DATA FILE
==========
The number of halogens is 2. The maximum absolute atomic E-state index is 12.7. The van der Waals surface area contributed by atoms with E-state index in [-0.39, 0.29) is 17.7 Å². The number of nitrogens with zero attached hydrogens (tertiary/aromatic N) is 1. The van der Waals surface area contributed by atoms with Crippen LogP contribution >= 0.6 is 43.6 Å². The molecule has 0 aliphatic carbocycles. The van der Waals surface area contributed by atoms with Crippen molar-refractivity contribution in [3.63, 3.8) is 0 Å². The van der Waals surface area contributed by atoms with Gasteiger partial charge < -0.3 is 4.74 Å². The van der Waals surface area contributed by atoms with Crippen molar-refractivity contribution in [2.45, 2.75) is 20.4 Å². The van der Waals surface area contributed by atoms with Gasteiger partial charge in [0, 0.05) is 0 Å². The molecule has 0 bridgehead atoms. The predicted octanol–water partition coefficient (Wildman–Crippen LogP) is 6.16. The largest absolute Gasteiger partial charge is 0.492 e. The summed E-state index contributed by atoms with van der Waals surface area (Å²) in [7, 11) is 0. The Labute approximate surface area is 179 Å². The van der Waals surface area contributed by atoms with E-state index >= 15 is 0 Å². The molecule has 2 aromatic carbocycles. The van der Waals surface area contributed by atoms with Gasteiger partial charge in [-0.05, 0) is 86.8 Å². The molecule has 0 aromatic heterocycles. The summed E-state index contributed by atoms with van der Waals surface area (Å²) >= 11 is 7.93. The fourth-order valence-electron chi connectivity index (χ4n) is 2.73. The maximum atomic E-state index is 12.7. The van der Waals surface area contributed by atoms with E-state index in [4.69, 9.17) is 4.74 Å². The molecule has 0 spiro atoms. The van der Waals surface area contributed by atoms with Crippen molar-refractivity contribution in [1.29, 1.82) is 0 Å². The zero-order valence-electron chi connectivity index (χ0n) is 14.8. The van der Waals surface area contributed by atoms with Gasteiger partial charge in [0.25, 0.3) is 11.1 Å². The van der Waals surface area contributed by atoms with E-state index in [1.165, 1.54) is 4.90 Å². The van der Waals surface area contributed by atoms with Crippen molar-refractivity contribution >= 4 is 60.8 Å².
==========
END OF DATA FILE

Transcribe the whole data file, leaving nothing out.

The number of halogens is 2. The maximum absolute atomic E-state index is 12.7. The van der Waals surface area contributed by atoms with E-state index in [-0.39, 0.29) is 17.7 Å². The number of nitrogens with zero attached hydrogens (tertiary/aromatic N) is 1. The van der Waals surface area contributed by atoms with Crippen LogP contribution >= 0.6 is 43.6 Å². The molecule has 0 aliphatic carbocycles. The van der Waals surface area contributed by atoms with Crippen molar-refractivity contribution in [3.63, 3.8) is 0 Å². The van der Waals surface area contributed by atoms with Gasteiger partial charge < -0.3 is 4.74 Å². The van der Waals surface area contributed by atoms with Crippen molar-refractivity contribution in [2.45, 2.75) is 20.4 Å². The van der Waals surface area contributed by atoms with Gasteiger partial charge in [0, 0.05) is 0 Å². The molecule has 0 bridgehead atoms. The predicted octanol–water partition coefficient (Wildman–Crippen LogP) is 6.16. The largest absolute Gasteiger partial charge is 0.492 e. The summed E-state index contributed by atoms with van der Waals surface area (Å²) in [7, 11) is 0. The Labute approximate surface area is 179 Å². The van der Waals surface area contributed by atoms with E-state index >= 15 is 0 Å². The molecule has 2 aromatic carbocycles. The van der Waals surface area contributed by atoms with Gasteiger partial charge in [-0.05, 0) is 86.8 Å². The molecule has 0 aromatic heterocycles. The summed E-state index contributed by atoms with van der Waals surface area (Å²) >= 11 is 7.93. The fourth-order valence-electron chi connectivity index (χ4n) is 2.73. The maximum atomic E-state index is 12.7. The van der Waals surface area contributed by atoms with E-state index in [4.69, 9.17) is 4.74 Å². The molecule has 0 spiro atoms. The van der Waals surface area contributed by atoms with Crippen molar-refractivity contribution in [1.29, 1.82) is 0 Å². The zero-order valence-electron chi connectivity index (χ0n) is 14.8. The van der Waals surface area contributed by atoms with Gasteiger partial charge in [0.25, 0.3) is 11.1 Å². The van der Waals surface area contributed by atoms with E-state index in [1.165, 1.54) is 4.90 Å². The van der Waals surface area contributed by atoms with Crippen molar-refractivity contribution >= 4 is 60.8 Å².